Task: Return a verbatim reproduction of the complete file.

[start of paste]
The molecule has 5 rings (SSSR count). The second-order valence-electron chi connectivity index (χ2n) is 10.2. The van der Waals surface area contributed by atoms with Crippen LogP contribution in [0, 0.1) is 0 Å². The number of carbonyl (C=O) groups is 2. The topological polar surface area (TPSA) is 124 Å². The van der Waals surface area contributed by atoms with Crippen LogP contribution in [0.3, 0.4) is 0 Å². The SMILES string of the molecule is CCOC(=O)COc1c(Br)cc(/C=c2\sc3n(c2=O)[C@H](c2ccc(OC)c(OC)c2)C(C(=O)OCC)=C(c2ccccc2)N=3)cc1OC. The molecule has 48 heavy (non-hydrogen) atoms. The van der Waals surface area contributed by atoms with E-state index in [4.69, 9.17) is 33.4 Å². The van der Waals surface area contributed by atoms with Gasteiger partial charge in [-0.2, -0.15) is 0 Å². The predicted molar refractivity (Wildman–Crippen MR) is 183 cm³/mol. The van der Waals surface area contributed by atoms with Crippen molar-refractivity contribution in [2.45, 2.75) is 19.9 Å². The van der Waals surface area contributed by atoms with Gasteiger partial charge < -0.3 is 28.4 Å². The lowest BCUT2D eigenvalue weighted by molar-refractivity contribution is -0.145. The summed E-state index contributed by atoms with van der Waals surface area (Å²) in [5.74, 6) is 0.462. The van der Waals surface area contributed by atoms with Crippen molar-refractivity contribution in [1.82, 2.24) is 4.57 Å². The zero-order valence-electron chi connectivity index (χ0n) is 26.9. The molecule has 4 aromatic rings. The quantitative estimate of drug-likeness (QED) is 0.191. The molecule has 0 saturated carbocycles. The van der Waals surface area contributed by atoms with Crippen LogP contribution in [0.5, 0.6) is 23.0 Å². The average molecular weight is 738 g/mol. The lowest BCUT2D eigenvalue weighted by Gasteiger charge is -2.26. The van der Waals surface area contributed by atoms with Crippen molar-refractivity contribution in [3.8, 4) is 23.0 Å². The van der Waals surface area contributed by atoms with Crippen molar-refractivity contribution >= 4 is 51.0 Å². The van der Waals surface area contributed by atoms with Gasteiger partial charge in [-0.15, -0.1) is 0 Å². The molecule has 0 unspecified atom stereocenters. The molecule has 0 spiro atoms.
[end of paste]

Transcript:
The molecule has 5 rings (SSSR count). The second-order valence-electron chi connectivity index (χ2n) is 10.2. The van der Waals surface area contributed by atoms with Crippen LogP contribution in [0, 0.1) is 0 Å². The number of carbonyl (C=O) groups is 2. The topological polar surface area (TPSA) is 124 Å². The van der Waals surface area contributed by atoms with Crippen LogP contribution in [0.3, 0.4) is 0 Å². The SMILES string of the molecule is CCOC(=O)COc1c(Br)cc(/C=c2\sc3n(c2=O)[C@H](c2ccc(OC)c(OC)c2)C(C(=O)OCC)=C(c2ccccc2)N=3)cc1OC. The molecule has 48 heavy (non-hydrogen) atoms. The van der Waals surface area contributed by atoms with E-state index in [4.69, 9.17) is 33.4 Å². The van der Waals surface area contributed by atoms with Gasteiger partial charge in [-0.2, -0.15) is 0 Å². The predicted molar refractivity (Wildman–Crippen MR) is 183 cm³/mol. The van der Waals surface area contributed by atoms with Crippen molar-refractivity contribution in [2.45, 2.75) is 19.9 Å². The van der Waals surface area contributed by atoms with Gasteiger partial charge < -0.3 is 28.4 Å². The lowest BCUT2D eigenvalue weighted by molar-refractivity contribution is -0.145. The summed E-state index contributed by atoms with van der Waals surface area (Å²) in [5.74, 6) is 0.462. The van der Waals surface area contributed by atoms with Crippen molar-refractivity contribution in [1.82, 2.24) is 4.57 Å². The zero-order valence-electron chi connectivity index (χ0n) is 26.9. The molecule has 4 aromatic rings. The quantitative estimate of drug-likeness (QED) is 0.191. The molecule has 0 saturated carbocycles. The van der Waals surface area contributed by atoms with Crippen LogP contribution in [0.5, 0.6) is 23.0 Å². The average molecular weight is 738 g/mol. The lowest BCUT2D eigenvalue weighted by Gasteiger charge is -2.26. The van der Waals surface area contributed by atoms with Crippen molar-refractivity contribution in [3.8, 4) is 23.0 Å². The van der Waals surface area contributed by atoms with Crippen molar-refractivity contribution >= 4 is 51.0 Å². The van der Waals surface area contributed by atoms with Gasteiger partial charge in [-0.15, -0.1) is 0 Å². The molecule has 0 unspecified atom stereocenters. The molecule has 0 spiro atoms.